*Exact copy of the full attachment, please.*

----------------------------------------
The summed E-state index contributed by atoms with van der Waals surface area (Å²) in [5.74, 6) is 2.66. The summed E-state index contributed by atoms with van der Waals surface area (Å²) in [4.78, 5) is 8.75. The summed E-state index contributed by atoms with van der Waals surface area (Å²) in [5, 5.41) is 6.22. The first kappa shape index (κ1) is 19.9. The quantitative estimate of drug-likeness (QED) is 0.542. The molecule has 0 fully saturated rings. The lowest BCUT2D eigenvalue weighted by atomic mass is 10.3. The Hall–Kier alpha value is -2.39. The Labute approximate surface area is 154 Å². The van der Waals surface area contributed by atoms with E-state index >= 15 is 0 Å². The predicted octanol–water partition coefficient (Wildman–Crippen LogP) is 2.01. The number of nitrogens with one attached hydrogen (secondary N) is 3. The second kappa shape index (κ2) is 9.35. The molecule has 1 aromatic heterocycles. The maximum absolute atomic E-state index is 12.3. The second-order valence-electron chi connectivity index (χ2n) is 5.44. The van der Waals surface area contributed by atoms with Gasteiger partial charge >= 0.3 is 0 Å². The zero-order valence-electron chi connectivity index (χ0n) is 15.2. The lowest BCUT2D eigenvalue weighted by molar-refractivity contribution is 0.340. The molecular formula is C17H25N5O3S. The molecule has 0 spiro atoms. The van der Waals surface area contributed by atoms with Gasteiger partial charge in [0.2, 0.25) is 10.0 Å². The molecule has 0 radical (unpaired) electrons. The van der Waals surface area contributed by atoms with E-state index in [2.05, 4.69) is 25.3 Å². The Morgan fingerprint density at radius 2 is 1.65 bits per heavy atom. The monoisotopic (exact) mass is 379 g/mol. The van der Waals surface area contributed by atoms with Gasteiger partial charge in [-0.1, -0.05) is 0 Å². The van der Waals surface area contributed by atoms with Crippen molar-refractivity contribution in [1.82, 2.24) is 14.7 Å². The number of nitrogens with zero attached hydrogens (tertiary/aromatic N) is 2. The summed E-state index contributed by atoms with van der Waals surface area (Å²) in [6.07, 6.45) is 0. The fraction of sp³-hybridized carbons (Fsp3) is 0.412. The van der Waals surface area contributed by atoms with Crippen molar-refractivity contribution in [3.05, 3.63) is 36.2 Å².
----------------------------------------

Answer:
The summed E-state index contributed by atoms with van der Waals surface area (Å²) in [5.74, 6) is 2.66. The summed E-state index contributed by atoms with van der Waals surface area (Å²) in [4.78, 5) is 8.75. The summed E-state index contributed by atoms with van der Waals surface area (Å²) in [5, 5.41) is 6.22. The first kappa shape index (κ1) is 19.9. The quantitative estimate of drug-likeness (QED) is 0.542. The molecule has 0 fully saturated rings. The lowest BCUT2D eigenvalue weighted by atomic mass is 10.3. The Hall–Kier alpha value is -2.39. The Labute approximate surface area is 154 Å². The van der Waals surface area contributed by atoms with E-state index >= 15 is 0 Å². The predicted octanol–water partition coefficient (Wildman–Crippen LogP) is 2.01. The number of nitrogens with one attached hydrogen (secondary N) is 3. The second kappa shape index (κ2) is 9.35. The molecule has 1 aromatic heterocycles. The maximum absolute atomic E-state index is 12.3. The second-order valence-electron chi connectivity index (χ2n) is 5.44. The van der Waals surface area contributed by atoms with Gasteiger partial charge >= 0.3 is 0 Å². The zero-order valence-electron chi connectivity index (χ0n) is 15.2. The lowest BCUT2D eigenvalue weighted by molar-refractivity contribution is 0.340. The molecular formula is C17H25N5O3S. The molecule has 0 spiro atoms. The van der Waals surface area contributed by atoms with Gasteiger partial charge in [0.2, 0.25) is 10.0 Å². The molecule has 0 radical (unpaired) electrons. The van der Waals surface area contributed by atoms with E-state index in [2.05, 4.69) is 25.3 Å². The Morgan fingerprint density at radius 2 is 1.65 bits per heavy atom. The monoisotopic (exact) mass is 379 g/mol. The van der Waals surface area contributed by atoms with Gasteiger partial charge in [-0.1, -0.05) is 0 Å². The van der Waals surface area contributed by atoms with Crippen molar-refractivity contribution in [1.82, 2.24) is 14.7 Å². The number of nitrogens with zero attached hydrogens (tertiary/aromatic N) is 2. The summed E-state index contributed by atoms with van der Waals surface area (Å²) in [6.07, 6.45) is 0. The fraction of sp³-hybridized carbons (Fsp3) is 0.412. The van der Waals surface area contributed by atoms with Crippen molar-refractivity contribution in [3.05, 3.63) is 36.2 Å².